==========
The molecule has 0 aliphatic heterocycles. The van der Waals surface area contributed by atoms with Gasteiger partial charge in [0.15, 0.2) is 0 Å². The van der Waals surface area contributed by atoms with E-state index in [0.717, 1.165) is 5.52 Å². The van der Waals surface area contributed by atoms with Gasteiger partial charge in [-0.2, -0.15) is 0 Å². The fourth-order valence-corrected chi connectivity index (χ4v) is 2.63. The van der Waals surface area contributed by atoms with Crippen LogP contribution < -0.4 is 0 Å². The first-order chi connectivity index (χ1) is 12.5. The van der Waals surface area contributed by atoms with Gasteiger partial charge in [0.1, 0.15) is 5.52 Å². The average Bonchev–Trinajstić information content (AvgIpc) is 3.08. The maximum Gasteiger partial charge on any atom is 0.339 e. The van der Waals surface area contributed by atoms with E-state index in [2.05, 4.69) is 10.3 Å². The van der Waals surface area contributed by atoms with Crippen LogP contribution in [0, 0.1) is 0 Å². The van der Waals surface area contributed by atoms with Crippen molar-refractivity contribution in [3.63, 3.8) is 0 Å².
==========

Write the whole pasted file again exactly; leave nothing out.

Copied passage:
The molecule has 0 aliphatic heterocycles. The van der Waals surface area contributed by atoms with Gasteiger partial charge in [0.15, 0.2) is 0 Å². The van der Waals surface area contributed by atoms with E-state index in [0.717, 1.165) is 5.52 Å². The van der Waals surface area contributed by atoms with Gasteiger partial charge in [-0.2, -0.15) is 0 Å². The fourth-order valence-corrected chi connectivity index (χ4v) is 2.63. The van der Waals surface area contributed by atoms with Crippen LogP contribution < -0.4 is 0 Å². The first-order chi connectivity index (χ1) is 12.5. The van der Waals surface area contributed by atoms with Gasteiger partial charge in [0.1, 0.15) is 5.52 Å². The average Bonchev–Trinajstić information content (AvgIpc) is 3.08. The maximum Gasteiger partial charge on any atom is 0.339 e. The van der Waals surface area contributed by atoms with E-state index in [2.05, 4.69) is 10.3 Å². The van der Waals surface area contributed by atoms with Crippen LogP contribution in [0, 0.1) is 0 Å². The van der Waals surface area contributed by atoms with Crippen molar-refractivity contribution in [3.63, 3.8) is 0 Å².